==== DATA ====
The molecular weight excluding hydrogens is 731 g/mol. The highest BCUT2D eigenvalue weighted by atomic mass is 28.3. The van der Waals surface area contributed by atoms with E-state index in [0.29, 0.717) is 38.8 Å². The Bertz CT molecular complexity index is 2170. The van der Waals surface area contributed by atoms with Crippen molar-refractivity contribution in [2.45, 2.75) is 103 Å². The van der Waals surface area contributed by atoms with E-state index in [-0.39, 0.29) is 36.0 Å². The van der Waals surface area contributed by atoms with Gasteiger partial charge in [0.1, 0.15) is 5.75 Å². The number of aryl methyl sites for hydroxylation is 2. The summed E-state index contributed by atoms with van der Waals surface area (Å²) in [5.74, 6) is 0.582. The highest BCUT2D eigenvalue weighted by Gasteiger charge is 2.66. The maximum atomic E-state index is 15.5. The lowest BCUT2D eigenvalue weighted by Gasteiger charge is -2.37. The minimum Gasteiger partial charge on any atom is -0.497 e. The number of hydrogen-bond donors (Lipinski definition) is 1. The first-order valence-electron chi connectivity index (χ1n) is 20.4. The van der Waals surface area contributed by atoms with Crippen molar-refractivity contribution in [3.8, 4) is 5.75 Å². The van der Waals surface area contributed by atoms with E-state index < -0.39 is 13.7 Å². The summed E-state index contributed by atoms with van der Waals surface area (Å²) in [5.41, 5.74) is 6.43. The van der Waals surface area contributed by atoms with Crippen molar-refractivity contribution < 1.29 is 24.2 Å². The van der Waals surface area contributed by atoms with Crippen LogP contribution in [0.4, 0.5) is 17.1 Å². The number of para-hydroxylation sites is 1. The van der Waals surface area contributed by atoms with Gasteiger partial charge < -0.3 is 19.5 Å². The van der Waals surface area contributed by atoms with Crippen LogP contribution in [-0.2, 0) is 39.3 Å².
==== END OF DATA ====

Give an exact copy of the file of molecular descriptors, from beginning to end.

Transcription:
The molecular weight excluding hydrogens is 731 g/mol. The highest BCUT2D eigenvalue weighted by atomic mass is 28.3. The van der Waals surface area contributed by atoms with E-state index in [0.29, 0.717) is 38.8 Å². The Bertz CT molecular complexity index is 2170. The van der Waals surface area contributed by atoms with Crippen molar-refractivity contribution in [2.45, 2.75) is 103 Å². The van der Waals surface area contributed by atoms with E-state index in [-0.39, 0.29) is 36.0 Å². The van der Waals surface area contributed by atoms with Gasteiger partial charge in [0.1, 0.15) is 5.75 Å². The number of aryl methyl sites for hydroxylation is 2. The summed E-state index contributed by atoms with van der Waals surface area (Å²) in [5.74, 6) is 0.582. The highest BCUT2D eigenvalue weighted by Gasteiger charge is 2.66. The maximum atomic E-state index is 15.5. The lowest BCUT2D eigenvalue weighted by Gasteiger charge is -2.37. The minimum Gasteiger partial charge on any atom is -0.497 e. The number of hydrogen-bond donors (Lipinski definition) is 1. The first-order valence-electron chi connectivity index (χ1n) is 20.4. The van der Waals surface area contributed by atoms with Crippen molar-refractivity contribution in [3.8, 4) is 5.75 Å². The van der Waals surface area contributed by atoms with E-state index < -0.39 is 13.7 Å². The summed E-state index contributed by atoms with van der Waals surface area (Å²) in [5.41, 5.74) is 6.43. The van der Waals surface area contributed by atoms with Crippen molar-refractivity contribution < 1.29 is 24.2 Å². The van der Waals surface area contributed by atoms with Crippen LogP contribution in [0.4, 0.5) is 17.1 Å². The number of para-hydroxylation sites is 1. The van der Waals surface area contributed by atoms with Gasteiger partial charge < -0.3 is 19.5 Å². The van der Waals surface area contributed by atoms with Crippen LogP contribution in [-0.2, 0) is 39.3 Å².